Looking back, probably the most entertaining driver in recent years was Johnny Herbert. He was always ready to crack a joke and make light of disasters. Perhaps this happened to him after he mangled his ankles in a pre-F1 accident, thereby forever preventing him from joining the top rank of boring interviewees and fast drivers.

Of course, we must make allowance for the fact that most drivers are not answering in their native tongues; it must be quite difficult to relax and joke when speaking a foreign language. Yet Michael Schumacher manages to be smooth enough in English to convince us that he has a complete grasp of it. And most of the others are fluent enough to have a style.

The native English speakers seem to give the lie to my theory at first glance. Jenson Button can be quite amusing and has even been known to smile for the cameras. But are we seeing a secret unveiled here? Is Jenson really as good a driver as we wish he was? Perhaps Barrichello could give us some answers on that one.

So the theory looks as if it holds true in general. I propose it in jest only but don’t be surprised if you see Frank Williams and Ron Dennis taking more than the usual interest in their drivers’ press conferences in future…

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The Canadian Grand Prix begins today with free practice. Now we can stop speculating over the speed of Schumacher’s Ferrari and whether Alonso can improve on Renault’s poor finishing record at the Montreal circuit – all will be revealed in these three days of practice, qualifying and the race. To me, it seems a good moment to remember the man after whom the Canadian circuit is named: Jacques’ father, Gilles Villeneuve.

It is fitting that the circuit should be named after Gilles for he was reputed to be the fastest driver of his time. But there was so much more to him. He was endlessly competitive and determined yet philosophical when dogged by bad luck. The fans loved him because he was a wild card, always driving at the limit of his machinery and getting in amongst the established stars. And there were times when he would continue even after his car had lost a wheel.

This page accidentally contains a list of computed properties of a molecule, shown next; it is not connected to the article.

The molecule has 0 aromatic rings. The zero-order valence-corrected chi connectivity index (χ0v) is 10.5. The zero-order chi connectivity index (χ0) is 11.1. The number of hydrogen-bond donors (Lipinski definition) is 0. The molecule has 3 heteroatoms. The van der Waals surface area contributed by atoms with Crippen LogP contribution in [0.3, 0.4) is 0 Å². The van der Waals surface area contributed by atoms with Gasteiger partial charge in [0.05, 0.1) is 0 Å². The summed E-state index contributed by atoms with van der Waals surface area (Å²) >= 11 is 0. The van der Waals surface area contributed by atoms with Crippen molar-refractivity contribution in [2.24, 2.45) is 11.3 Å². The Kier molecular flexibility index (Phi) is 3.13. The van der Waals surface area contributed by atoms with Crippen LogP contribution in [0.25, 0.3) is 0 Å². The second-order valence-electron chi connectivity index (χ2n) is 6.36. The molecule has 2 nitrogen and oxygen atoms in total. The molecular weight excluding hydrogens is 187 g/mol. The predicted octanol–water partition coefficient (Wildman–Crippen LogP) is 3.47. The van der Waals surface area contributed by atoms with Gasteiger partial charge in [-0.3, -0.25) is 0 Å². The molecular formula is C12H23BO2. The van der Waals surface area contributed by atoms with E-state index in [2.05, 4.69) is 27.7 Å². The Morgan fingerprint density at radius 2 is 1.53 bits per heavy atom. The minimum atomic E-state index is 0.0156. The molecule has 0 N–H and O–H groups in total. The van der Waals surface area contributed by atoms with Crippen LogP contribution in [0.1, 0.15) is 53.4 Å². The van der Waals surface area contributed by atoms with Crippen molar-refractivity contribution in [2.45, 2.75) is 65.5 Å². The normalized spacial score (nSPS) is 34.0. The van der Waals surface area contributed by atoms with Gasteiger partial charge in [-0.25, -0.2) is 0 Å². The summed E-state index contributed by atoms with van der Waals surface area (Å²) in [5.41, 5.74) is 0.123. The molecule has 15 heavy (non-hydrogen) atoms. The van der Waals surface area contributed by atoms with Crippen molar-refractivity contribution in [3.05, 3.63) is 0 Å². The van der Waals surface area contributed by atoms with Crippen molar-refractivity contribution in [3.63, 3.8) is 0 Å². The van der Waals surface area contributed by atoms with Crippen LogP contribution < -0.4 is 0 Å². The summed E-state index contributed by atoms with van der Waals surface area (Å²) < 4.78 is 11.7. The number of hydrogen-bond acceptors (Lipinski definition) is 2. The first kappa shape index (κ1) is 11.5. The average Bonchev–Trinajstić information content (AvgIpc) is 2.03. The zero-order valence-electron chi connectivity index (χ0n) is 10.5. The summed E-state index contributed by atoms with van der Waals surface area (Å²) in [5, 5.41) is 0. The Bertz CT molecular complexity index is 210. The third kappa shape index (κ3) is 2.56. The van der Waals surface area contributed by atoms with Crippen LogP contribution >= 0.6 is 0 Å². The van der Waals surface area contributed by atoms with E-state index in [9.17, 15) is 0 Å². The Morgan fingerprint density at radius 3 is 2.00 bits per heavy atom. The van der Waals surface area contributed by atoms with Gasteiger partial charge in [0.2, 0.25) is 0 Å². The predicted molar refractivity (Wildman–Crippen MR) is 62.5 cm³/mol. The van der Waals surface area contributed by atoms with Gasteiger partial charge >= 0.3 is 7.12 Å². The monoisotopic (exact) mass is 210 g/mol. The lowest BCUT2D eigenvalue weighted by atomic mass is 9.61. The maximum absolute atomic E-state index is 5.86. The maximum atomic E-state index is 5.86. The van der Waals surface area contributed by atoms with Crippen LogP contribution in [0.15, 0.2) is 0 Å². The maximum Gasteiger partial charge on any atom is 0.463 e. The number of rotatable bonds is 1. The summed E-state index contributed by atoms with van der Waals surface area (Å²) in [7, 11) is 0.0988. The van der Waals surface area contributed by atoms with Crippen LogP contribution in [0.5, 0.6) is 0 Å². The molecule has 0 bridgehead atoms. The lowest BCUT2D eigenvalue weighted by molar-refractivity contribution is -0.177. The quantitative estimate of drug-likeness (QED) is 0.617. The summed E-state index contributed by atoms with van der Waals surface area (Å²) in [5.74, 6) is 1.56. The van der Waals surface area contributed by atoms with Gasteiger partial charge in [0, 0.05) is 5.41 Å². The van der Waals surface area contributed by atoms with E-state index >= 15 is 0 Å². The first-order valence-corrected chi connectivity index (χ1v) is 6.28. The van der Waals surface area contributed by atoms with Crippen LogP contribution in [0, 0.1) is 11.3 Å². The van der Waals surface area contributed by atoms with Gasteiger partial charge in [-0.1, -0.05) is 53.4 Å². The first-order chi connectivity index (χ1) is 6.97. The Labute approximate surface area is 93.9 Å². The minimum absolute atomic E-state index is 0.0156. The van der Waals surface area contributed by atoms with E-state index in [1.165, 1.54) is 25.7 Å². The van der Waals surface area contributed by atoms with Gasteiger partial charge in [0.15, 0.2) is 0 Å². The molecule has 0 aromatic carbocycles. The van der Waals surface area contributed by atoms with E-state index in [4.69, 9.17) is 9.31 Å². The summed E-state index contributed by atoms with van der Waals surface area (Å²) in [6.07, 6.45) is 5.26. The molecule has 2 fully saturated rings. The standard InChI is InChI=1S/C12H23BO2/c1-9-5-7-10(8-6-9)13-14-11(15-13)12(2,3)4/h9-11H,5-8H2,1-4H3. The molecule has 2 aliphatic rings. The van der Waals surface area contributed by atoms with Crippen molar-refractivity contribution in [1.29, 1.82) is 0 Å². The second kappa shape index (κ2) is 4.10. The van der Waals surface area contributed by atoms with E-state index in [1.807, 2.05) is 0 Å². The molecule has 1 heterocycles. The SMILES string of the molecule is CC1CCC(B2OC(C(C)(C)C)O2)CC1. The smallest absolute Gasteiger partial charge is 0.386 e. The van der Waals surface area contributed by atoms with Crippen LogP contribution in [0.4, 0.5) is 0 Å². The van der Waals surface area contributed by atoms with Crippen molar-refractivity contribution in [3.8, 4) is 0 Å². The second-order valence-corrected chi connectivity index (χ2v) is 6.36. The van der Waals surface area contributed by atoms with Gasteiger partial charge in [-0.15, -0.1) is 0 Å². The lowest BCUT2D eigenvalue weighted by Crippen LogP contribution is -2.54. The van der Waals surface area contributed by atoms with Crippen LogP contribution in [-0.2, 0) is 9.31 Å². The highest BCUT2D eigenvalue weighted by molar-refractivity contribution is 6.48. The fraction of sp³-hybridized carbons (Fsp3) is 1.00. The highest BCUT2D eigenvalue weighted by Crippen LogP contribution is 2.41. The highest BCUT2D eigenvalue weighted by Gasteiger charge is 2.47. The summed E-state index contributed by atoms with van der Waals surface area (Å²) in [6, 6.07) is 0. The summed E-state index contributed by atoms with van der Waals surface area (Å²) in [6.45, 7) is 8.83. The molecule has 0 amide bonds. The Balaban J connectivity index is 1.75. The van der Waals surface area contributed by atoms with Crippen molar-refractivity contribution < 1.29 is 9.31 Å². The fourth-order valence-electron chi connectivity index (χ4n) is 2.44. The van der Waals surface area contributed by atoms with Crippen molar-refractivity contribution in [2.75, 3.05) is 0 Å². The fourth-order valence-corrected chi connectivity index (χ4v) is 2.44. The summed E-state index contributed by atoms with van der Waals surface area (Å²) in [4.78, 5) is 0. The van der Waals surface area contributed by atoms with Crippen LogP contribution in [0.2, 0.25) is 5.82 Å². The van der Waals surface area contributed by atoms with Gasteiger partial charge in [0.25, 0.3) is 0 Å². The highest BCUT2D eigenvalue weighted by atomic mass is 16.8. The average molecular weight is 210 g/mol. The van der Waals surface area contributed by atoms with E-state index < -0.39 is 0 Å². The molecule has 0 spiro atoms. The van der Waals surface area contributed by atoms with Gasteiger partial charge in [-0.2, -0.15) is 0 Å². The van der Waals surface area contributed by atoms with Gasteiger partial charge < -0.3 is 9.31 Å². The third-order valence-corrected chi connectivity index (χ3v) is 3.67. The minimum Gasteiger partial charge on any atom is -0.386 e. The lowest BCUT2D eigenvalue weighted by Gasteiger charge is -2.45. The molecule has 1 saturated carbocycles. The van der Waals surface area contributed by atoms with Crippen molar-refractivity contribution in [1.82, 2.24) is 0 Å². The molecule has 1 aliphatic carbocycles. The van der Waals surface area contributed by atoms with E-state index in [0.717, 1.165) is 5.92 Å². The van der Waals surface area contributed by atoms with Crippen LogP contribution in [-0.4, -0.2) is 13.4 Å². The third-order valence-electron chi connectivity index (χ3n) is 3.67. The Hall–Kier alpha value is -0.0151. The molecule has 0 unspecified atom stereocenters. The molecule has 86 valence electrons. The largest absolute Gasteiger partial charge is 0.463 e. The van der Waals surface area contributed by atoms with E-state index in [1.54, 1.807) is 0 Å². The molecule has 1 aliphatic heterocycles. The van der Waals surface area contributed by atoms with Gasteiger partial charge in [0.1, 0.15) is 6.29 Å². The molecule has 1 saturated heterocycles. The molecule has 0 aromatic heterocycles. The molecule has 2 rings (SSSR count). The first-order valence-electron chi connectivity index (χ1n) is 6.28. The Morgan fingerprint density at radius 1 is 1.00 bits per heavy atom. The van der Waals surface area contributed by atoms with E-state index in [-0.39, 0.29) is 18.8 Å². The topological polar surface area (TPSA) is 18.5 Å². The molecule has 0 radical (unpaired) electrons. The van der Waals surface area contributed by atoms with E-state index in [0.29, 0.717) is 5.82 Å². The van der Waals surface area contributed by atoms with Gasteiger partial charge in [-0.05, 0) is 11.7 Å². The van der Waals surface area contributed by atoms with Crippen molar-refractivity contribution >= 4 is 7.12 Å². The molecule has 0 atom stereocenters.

Gilles Villeneuve

Gilles admits defeat at last

There was a moment in 1979 that epitomizes all that was Gilles. The French Grand Prix that year was held on the Dijon circuit and the Renault team put out a massive effort to win their home race. As it turned out, the one fly in their ointment was the irrepressible Gilles.

From the start, he jumped into the lead and held it for most of the race. He was having to force his Ferrari beyond its limits, however, and the tires began to go off towards the end of the race. Jean-Pierre Jabouille in the lead Renault passed him and stayed in the lead to the end. But then René Arnoux in the second Renault caught up and a battle ensued that many think made this race the best ever in F1.

There is a video of the last three laps of the race at this address. I would urge you to have a look because it shows how good F1 can be at its best. The page mistakenly states that Villeneuve and Arnoux were fighting for the lead; in point of fact, their squabble is over second place but both drivers give their utmost. At the finish line they were separated by a mere two-tenths of a second.

Yes, they banged wheels, risking putting themselves out altogether. But, as both said afterwards, they trusted each other not to do anything too foolish. They were racing and enjoying it to the hilt; it almost does not matter who crossed the line first (it was Gilles). And Ren̩ was gracious in defeat Рhe pronounced himself honored to have been a part of such a high point in F1 history.